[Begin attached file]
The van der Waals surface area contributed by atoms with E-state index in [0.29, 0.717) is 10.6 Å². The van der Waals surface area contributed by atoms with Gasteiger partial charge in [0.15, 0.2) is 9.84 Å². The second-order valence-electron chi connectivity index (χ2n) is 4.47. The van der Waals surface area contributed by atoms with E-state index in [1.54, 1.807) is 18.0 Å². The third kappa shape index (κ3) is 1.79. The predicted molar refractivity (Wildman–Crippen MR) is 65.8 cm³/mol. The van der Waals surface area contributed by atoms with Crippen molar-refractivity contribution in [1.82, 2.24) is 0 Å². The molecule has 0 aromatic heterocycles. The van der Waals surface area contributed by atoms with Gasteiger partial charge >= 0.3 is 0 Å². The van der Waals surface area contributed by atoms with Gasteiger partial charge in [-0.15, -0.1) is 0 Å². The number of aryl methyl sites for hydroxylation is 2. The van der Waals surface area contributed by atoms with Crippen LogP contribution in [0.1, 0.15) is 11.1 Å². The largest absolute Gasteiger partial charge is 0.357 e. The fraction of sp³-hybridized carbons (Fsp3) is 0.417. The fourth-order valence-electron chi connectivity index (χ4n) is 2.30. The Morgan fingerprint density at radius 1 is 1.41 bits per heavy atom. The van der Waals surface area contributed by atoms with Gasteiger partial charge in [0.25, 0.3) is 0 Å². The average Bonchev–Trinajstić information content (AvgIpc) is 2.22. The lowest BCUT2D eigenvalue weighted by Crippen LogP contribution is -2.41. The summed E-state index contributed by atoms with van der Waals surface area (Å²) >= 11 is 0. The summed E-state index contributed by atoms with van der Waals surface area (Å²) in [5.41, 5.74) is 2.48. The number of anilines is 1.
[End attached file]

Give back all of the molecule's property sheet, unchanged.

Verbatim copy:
The van der Waals surface area contributed by atoms with E-state index in [0.29, 0.717) is 10.6 Å². The van der Waals surface area contributed by atoms with Gasteiger partial charge in [0.15, 0.2) is 9.84 Å². The second-order valence-electron chi connectivity index (χ2n) is 4.47. The van der Waals surface area contributed by atoms with E-state index in [1.54, 1.807) is 18.0 Å². The third kappa shape index (κ3) is 1.79. The predicted molar refractivity (Wildman–Crippen MR) is 65.8 cm³/mol. The van der Waals surface area contributed by atoms with Crippen molar-refractivity contribution in [1.82, 2.24) is 0 Å². The molecule has 0 aromatic heterocycles. The van der Waals surface area contributed by atoms with Gasteiger partial charge >= 0.3 is 0 Å². The van der Waals surface area contributed by atoms with Gasteiger partial charge in [-0.15, -0.1) is 0 Å². The number of aryl methyl sites for hydroxylation is 2. The van der Waals surface area contributed by atoms with Crippen LogP contribution in [0.1, 0.15) is 11.1 Å². The largest absolute Gasteiger partial charge is 0.357 e. The fraction of sp³-hybridized carbons (Fsp3) is 0.417. The fourth-order valence-electron chi connectivity index (χ4n) is 2.30. The Morgan fingerprint density at radius 1 is 1.41 bits per heavy atom. The van der Waals surface area contributed by atoms with Gasteiger partial charge in [0.25, 0.3) is 0 Å². The average Bonchev–Trinajstić information content (AvgIpc) is 2.22. The lowest BCUT2D eigenvalue weighted by Crippen LogP contribution is -2.41. The summed E-state index contributed by atoms with van der Waals surface area (Å²) >= 11 is 0. The summed E-state index contributed by atoms with van der Waals surface area (Å²) in [5.41, 5.74) is 2.48. The number of anilines is 1.